New Book Explores the Living
Spiritual Tradition Surrounding Birds in Native American Culture
Birds are our strongest allies in the natural
world. Revered in Native American spirituality and shamanic traditions
around the world, birds are known as teachers, guardians, role models,
counselors, healers, clowns, peacemakers, and meteorologists. They
carry messages and warnings from loved ones and the spirit world,
report deaths and injuries, and channel divine intelligence to answer
our questions. Some of their "signs" are so subtle that
one could discount them as subjective, but others are dramatic enough
to strain even a skeptic's definition of coincidence.
Pairing scholarly research with more than
200 firsthand accounts of bird encounters from traditional Native
Americans and their descendants, Evan Pritchard explores the living
spiritual tradition surrounding birds in Native American culture.
He examines in depth the birds known as the gatekeepers of the four
directions- Eagle in the North, Hawk in the East, Crow in the South,
and Owl in the West-including their roles in legends and the use
of their feathers in shamanic rituals. He reveals how the eagle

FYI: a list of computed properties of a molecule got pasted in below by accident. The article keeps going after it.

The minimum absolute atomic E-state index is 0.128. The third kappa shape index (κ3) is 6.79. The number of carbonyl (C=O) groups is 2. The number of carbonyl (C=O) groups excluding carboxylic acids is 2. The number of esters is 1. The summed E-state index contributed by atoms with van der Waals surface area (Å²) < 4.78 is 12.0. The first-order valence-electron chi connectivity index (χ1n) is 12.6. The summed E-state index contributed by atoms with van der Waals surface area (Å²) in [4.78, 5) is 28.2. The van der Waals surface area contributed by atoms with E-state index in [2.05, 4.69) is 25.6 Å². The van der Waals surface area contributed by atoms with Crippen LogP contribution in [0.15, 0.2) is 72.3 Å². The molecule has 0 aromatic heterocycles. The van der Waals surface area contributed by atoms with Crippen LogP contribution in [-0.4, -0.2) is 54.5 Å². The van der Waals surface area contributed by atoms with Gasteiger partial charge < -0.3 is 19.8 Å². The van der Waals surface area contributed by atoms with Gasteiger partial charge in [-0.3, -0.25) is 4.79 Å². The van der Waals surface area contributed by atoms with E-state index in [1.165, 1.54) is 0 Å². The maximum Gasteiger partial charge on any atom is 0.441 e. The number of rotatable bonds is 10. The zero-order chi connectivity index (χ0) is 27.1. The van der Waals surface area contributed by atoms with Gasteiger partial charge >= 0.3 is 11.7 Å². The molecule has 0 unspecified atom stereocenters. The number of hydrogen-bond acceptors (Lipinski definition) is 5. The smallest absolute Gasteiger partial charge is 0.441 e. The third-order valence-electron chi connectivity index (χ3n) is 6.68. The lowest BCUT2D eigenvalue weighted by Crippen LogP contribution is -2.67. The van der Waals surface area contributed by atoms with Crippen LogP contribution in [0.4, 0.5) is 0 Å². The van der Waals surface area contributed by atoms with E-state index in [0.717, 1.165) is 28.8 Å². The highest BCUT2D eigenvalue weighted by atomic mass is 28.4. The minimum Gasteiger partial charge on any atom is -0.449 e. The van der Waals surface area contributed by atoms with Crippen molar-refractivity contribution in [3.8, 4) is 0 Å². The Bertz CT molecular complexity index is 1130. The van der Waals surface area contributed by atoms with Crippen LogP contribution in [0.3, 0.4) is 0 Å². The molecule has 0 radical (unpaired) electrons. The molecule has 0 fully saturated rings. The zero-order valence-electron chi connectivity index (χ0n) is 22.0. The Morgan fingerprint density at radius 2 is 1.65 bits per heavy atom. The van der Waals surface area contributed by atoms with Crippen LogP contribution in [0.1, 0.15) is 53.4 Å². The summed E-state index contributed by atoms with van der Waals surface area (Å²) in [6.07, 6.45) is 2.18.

can be a direct messenger of the Creator, why crows gather in "Crow
Councils," and how shamans have the ability to travel inside
of birds, even after death. Expanding his study to the wisdom and
gifts of birds beyond the four gatekeepers, such as hummingbirds,
seagulls, and the mythical thunderbird, he provides numerous examples
of everyday bird sign interpretations that can be applied in your
own encounters with birds as well as ways we can help protect birds
and encourage them to communicate with us.
T. Pritchard, a descendant of the Mi'kmaq people, has taught Native
American studies at Pace University, Vassar College, and Marist College
and is the director of the Center for Algonquin Culture. Steeped in
bird lore by his Mi'kmaq great aunt Helen Perley, he is the author
of several books, including Native New Yorkers and No Word for Time.
A regular on radio shows such as NPR's Fresh Air and on the History
Channel, he lives in the Hudson Valley of New York.